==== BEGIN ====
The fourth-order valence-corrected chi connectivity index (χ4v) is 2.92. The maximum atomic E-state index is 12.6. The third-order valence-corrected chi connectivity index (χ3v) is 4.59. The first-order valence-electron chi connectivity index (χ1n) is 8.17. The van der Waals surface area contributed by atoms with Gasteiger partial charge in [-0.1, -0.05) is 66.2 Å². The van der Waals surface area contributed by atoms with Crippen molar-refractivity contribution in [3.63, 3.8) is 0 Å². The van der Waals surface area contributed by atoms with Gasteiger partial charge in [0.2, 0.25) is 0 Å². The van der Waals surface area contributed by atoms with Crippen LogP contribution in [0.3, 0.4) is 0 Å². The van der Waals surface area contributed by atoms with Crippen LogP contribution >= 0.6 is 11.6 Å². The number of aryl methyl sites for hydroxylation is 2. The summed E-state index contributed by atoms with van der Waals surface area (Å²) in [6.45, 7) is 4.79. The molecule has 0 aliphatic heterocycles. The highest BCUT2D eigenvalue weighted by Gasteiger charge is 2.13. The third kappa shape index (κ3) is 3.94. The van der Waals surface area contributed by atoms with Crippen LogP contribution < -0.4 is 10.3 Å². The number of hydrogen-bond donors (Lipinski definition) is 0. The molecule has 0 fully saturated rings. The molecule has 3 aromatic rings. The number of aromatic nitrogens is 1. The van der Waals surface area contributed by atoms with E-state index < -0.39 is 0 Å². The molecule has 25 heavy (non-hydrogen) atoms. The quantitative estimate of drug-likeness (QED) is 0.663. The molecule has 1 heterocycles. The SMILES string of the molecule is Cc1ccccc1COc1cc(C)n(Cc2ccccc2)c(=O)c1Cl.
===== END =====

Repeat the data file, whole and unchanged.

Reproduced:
The fourth-order valence-corrected chi connectivity index (χ4v) is 2.92. The maximum atomic E-state index is 12.6. The third-order valence-corrected chi connectivity index (χ3v) is 4.59. The first-order valence-electron chi connectivity index (χ1n) is 8.17. The van der Waals surface area contributed by atoms with Gasteiger partial charge in [-0.1, -0.05) is 66.2 Å². The van der Waals surface area contributed by atoms with Crippen molar-refractivity contribution in [3.63, 3.8) is 0 Å². The van der Waals surface area contributed by atoms with Gasteiger partial charge in [0.2, 0.25) is 0 Å². The van der Waals surface area contributed by atoms with Crippen LogP contribution in [0.3, 0.4) is 0 Å². The van der Waals surface area contributed by atoms with Crippen LogP contribution >= 0.6 is 11.6 Å². The number of aryl methyl sites for hydroxylation is 2. The summed E-state index contributed by atoms with van der Waals surface area (Å²) in [6.45, 7) is 4.79. The molecule has 0 aliphatic heterocycles. The highest BCUT2D eigenvalue weighted by Gasteiger charge is 2.13. The third kappa shape index (κ3) is 3.94. The van der Waals surface area contributed by atoms with Crippen LogP contribution < -0.4 is 10.3 Å². The number of hydrogen-bond donors (Lipinski definition) is 0. The molecule has 0 fully saturated rings. The molecule has 3 aromatic rings. The number of aromatic nitrogens is 1. The van der Waals surface area contributed by atoms with E-state index < -0.39 is 0 Å². The molecule has 25 heavy (non-hydrogen) atoms. The quantitative estimate of drug-likeness (QED) is 0.663. The molecule has 1 heterocycles. The SMILES string of the molecule is Cc1ccccc1COc1cc(C)n(Cc2ccccc2)c(=O)c1Cl.